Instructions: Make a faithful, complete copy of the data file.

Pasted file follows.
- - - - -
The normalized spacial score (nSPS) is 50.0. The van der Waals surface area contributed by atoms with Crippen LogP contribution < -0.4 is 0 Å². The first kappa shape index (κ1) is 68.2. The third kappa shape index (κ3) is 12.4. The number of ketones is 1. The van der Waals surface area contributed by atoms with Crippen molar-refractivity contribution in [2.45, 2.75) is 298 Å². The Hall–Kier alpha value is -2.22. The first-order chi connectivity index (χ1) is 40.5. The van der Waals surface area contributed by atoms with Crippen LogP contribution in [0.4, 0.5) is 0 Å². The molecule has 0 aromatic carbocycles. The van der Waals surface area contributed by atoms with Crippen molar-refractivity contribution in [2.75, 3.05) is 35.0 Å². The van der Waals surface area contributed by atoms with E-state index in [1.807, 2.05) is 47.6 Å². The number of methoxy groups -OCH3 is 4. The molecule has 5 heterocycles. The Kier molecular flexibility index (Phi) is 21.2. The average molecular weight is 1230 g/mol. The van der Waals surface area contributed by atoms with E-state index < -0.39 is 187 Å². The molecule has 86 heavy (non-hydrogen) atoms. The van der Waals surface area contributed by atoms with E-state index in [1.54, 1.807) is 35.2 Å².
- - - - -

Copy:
The normalized spacial score (nSPS) is 50.0. The van der Waals surface area contributed by atoms with Crippen LogP contribution < -0.4 is 0 Å². The first kappa shape index (κ1) is 68.2. The third kappa shape index (κ3) is 12.4. The number of ketones is 1. The van der Waals surface area contributed by atoms with Crippen molar-refractivity contribution in [2.45, 2.75) is 298 Å². The Hall–Kier alpha value is -2.22. The first-order chi connectivity index (χ1) is 40.5. The van der Waals surface area contributed by atoms with Crippen LogP contribution in [0.4, 0.5) is 0 Å². The molecule has 0 aromatic carbocycles. The van der Waals surface area contributed by atoms with Crippen molar-refractivity contribution in [2.75, 3.05) is 35.0 Å². The van der Waals surface area contributed by atoms with E-state index in [1.807, 2.05) is 47.6 Å². The number of methoxy groups -OCH3 is 4. The molecule has 5 heterocycles. The Kier molecular flexibility index (Phi) is 21.2. The average molecular weight is 1230 g/mol. The van der Waals surface area contributed by atoms with E-state index < -0.39 is 187 Å². The molecule has 86 heavy (non-hydrogen) atoms. The van der Waals surface area contributed by atoms with E-state index in [1.54, 1.807) is 35.2 Å².